This study demonstrates that a decrease in anandamide tone, as a result of increased anandamide degradation, is responsible for synapse-specific adaptation of GABA release from CB1R-positive interneurons in the activity-deprived hippocampus (Supplementary Fig. 5). The reduced sizes of mIPSCs and uIPSCs (Fig. 1) meet the conventional compensatory homeostatic demand for weakened GABAergic synapses, and appear to occur at all GABAergic synapses detectable in pyramidal cell. However, a specific set of CB1R-positive, inhibitory synapses is selectively strengthened by an increase in basal Pr. Targeting a specific subset of synapses is a critical step in maintaining complex circuits, and is accomplished by regulation of anandamide tone.
Although 2-AG mediates major forms of endocannabinoid-dependent synaptic plasticity, such as DSI and GABAergic long-term depression in the hippocampus10, 27, 33, the roles of endogenous anandamide in hippocampal synaptic regulation are largely unknown. Yet endogenous anandamide has often been implicated in behavioral roles, such as emotion31 and learning34. The lack of evidence, however, at the cellular level for anandamide-mediated effects has created a major gap in understanding. Our data not only fill in the gap, but also indicate that the two endocannabinoids can be released from cells under different circumstances and are subject to different types of regulation.
N-acylphosphatidylethanolamine-hydrolyzing phospholipase D (NAPE-PLD), a widely-studied synthetic enzyme for anandamide35, is located in axons and axon terminals, not in somata or dendrites, in hippocampal CA136–38. Because our results (Fig. 3b) show that anandamide acts as a tonic retrograde messenger, it must be produced in the postsynaptic soma or dendrite. The apparent location of NAPE-PLD probably excludes it as the synthase of basal anandamide. Indeed, ablation of NAPE-PLD gene does not affect tonic levels of anandamide in the brain39. However, final exclusion of NAPE-PLD as a candidate synthase will depend on an unequivocal demonstration of its location (e.g., ref 36, 37 vs. ref 38). The elucidation of the synthetic pathway for basal anandamide35 will require localization of the enzymes involved and/or development of specific pharmacological tools. Some unique properties make anandamide seem especially appropriate for exerting tonic action on CB1R. First, anandamide is a partial agonist of CB1R, and is therefore less efficacious than full agonists40, 41. This property may allow other agonists with high efficacy such as 2-AG and WIN55212-2 to act in their full capacity, explaining why the WIN55212- 2 effects (Fig. 4) and DSI (Fig. 5) were unaltered. Second, anandamide desensitizes CB1R less than 2-AG does40. By minimizing constitutive desensitization, the endocannabinoid system can preserve the responsiveness to activity-dependent phasic stimulation. A lingering question is whether the amount of anandamide produced is also less in activity-deprived neurons. Our quantitative analysis based on the comparison of the actions of SR141716 and AM404 in control and chronic TTX tissue suggests that the total amount of anandamide tonically released is not greatly affected by activity deprivation (Supplementary Fig. 6). Nevertheless, direct investigation of this issue is required.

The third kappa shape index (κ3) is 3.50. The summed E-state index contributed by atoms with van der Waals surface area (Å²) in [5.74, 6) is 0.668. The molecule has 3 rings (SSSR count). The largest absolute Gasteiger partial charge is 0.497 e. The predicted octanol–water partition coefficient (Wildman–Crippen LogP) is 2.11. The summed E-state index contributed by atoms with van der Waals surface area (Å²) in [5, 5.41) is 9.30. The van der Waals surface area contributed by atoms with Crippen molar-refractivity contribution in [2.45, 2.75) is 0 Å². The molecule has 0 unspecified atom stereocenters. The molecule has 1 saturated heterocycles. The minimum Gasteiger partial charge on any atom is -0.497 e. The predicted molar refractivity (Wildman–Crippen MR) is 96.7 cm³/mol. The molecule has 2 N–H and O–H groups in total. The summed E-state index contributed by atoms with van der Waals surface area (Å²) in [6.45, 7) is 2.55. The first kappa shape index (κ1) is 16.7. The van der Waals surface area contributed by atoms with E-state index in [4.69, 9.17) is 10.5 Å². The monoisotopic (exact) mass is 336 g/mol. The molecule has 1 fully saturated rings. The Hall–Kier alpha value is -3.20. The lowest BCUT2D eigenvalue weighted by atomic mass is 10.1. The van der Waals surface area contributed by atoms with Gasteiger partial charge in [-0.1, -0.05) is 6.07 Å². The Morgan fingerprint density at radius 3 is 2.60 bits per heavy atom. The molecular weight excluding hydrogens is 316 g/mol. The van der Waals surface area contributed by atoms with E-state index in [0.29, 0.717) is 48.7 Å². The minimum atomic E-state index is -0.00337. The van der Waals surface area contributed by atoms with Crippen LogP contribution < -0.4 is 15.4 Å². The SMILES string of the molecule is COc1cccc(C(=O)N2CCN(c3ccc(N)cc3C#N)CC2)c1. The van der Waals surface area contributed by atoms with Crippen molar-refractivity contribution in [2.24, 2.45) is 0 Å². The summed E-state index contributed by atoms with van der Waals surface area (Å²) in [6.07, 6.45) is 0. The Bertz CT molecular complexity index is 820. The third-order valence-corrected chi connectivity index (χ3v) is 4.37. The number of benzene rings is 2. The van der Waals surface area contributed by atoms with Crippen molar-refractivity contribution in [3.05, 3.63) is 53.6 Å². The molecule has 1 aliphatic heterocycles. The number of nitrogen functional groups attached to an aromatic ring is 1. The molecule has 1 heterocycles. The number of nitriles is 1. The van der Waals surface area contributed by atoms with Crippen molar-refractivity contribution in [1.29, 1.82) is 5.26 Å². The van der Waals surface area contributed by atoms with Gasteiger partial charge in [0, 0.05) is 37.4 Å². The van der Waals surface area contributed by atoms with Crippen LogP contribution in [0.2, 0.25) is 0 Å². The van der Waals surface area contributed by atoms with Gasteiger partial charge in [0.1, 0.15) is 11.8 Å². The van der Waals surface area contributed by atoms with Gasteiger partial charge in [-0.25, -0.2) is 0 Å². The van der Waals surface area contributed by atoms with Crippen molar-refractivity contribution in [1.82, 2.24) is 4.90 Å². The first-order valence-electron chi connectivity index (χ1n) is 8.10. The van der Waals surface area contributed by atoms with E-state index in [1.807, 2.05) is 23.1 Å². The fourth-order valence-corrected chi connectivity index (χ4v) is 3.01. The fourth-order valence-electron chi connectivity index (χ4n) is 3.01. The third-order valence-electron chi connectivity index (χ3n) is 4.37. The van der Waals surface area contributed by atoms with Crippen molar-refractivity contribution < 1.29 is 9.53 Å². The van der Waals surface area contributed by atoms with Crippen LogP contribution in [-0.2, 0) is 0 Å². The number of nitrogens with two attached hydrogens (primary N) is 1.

In contrast to the present result (Fig. 6d), we previously reported that URB597 had no effect on eIPSCs in acute hippocampal slices not preincubated with ω-agatoxin IVA27. This discrepancy could be attributed to the purity of the endocannabinoid bioassay: i.e., exclusion of CB1R-negative terminals with ω-agatoxin IVA. When we preincubated acute hippocampal slices with ω-agatoxin, 1 μM URB597 also suppressed eIPSC by 21 ± 5% (n = 5) (Supplementary Fig. 7). Hence, the mild anandamide tone and the basal role of FAAH are not culture-specific phenomena, but are present in more physiological, acute slices. The magnitude of the eIPSC increase (66%; Fig. 3a) caused by CB1R antagonist in the present study is larger than that reported with acute hippocampal slices (13%)42. The difference might again be due to the use of ω-agatoxin. In fact, when CB1R-expressing presynaptic neurons are isolated by paired recording method, application of a CB1R antagonist can dramatically increase basal IPSC amplitude25, 43. Another possibility is that the higher temperature42 may facilitate anandamide degradation, lowering its tone. However, we found that when control slice cultures were kept at 31 °C during recording, bath-applied SR141716 (2 μM) also increased the amplitude of eIPSC by 35 ± 9% (n = 5; Supplementary Fig. 8). This indicates that the tonic anandamide action is not an artifact of experimental conditions. Nevertheless, slice cultures are distinct from in vivo systems, hence the relevance of our study in living organism needs to be more carefully examined. In dissociated cultures of hippocampal neurons, tonic FAAH activity is absent and 2-AG is the dominant basal endocannabinoid44. This could be related to the immaturity of dissociated cultures, because the expression of FAAH in CA1 of rat hippocampus increases from postnatal day 8 to 2245 and the basal anandamide level also rises with age46. Our slice cultures are more mature in terms of animal age at culturing and days in vitro than typical dissociated cultures.